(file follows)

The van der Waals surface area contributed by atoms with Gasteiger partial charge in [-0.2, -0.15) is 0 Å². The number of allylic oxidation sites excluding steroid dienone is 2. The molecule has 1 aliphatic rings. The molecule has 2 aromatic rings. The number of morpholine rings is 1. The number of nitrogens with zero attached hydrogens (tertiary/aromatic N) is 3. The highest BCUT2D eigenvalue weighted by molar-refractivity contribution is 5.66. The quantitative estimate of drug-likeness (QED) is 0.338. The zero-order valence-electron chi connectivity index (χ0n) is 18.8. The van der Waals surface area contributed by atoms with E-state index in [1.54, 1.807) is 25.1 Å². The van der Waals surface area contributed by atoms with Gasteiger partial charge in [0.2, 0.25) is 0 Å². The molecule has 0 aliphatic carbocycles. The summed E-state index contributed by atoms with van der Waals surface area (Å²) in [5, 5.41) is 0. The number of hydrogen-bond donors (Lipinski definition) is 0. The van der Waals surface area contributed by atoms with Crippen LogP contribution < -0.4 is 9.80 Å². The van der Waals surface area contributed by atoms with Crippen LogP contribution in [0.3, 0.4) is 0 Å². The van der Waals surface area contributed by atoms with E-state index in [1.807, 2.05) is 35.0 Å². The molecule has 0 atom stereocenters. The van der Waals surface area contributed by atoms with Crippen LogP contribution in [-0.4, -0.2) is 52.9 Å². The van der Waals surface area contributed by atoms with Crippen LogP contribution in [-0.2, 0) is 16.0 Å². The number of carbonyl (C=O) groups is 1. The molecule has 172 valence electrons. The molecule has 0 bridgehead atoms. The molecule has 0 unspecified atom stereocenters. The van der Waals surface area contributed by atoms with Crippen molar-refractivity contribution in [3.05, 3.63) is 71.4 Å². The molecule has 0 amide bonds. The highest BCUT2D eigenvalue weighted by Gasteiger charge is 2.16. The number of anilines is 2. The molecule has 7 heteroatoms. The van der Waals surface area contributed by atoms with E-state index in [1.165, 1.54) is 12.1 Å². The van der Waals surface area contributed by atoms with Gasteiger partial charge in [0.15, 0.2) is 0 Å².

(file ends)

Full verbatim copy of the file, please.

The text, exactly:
The van der Waals surface area contributed by atoms with Gasteiger partial charge in [-0.2, -0.15) is 0 Å². The number of allylic oxidation sites excluding steroid dienone is 2. The molecule has 1 aliphatic rings. The molecule has 2 aromatic rings. The number of morpholine rings is 1. The number of nitrogens with zero attached hydrogens (tertiary/aromatic N) is 3. The highest BCUT2D eigenvalue weighted by molar-refractivity contribution is 5.66. The quantitative estimate of drug-likeness (QED) is 0.338. The zero-order valence-electron chi connectivity index (χ0n) is 18.8. The van der Waals surface area contributed by atoms with E-state index in [1.54, 1.807) is 25.1 Å². The van der Waals surface area contributed by atoms with Gasteiger partial charge in [0.2, 0.25) is 0 Å². The molecule has 0 aliphatic carbocycles. The summed E-state index contributed by atoms with van der Waals surface area (Å²) in [5, 5.41) is 0. The number of hydrogen-bond donors (Lipinski definition) is 0. The van der Waals surface area contributed by atoms with Crippen LogP contribution < -0.4 is 9.80 Å². The van der Waals surface area contributed by atoms with Crippen LogP contribution in [0.3, 0.4) is 0 Å². The van der Waals surface area contributed by atoms with E-state index in [1.807, 2.05) is 35.0 Å². The molecule has 0 atom stereocenters. The van der Waals surface area contributed by atoms with Crippen LogP contribution in [-0.4, -0.2) is 52.9 Å². The van der Waals surface area contributed by atoms with Crippen LogP contribution in [-0.2, 0) is 16.0 Å². The number of carbonyl (C=O) groups is 1. The molecule has 172 valence electrons. The molecule has 0 bridgehead atoms. The molecule has 0 unspecified atom stereocenters. The van der Waals surface area contributed by atoms with Crippen molar-refractivity contribution in [3.05, 3.63) is 71.4 Å². The molecule has 0 amide bonds. The highest BCUT2D eigenvalue weighted by Gasteiger charge is 2.16. The number of anilines is 2. The molecule has 7 heteroatoms. The van der Waals surface area contributed by atoms with E-state index in [1.165, 1.54) is 12.1 Å². The van der Waals surface area contributed by atoms with Gasteiger partial charge in [0.15, 0.2) is 0 Å².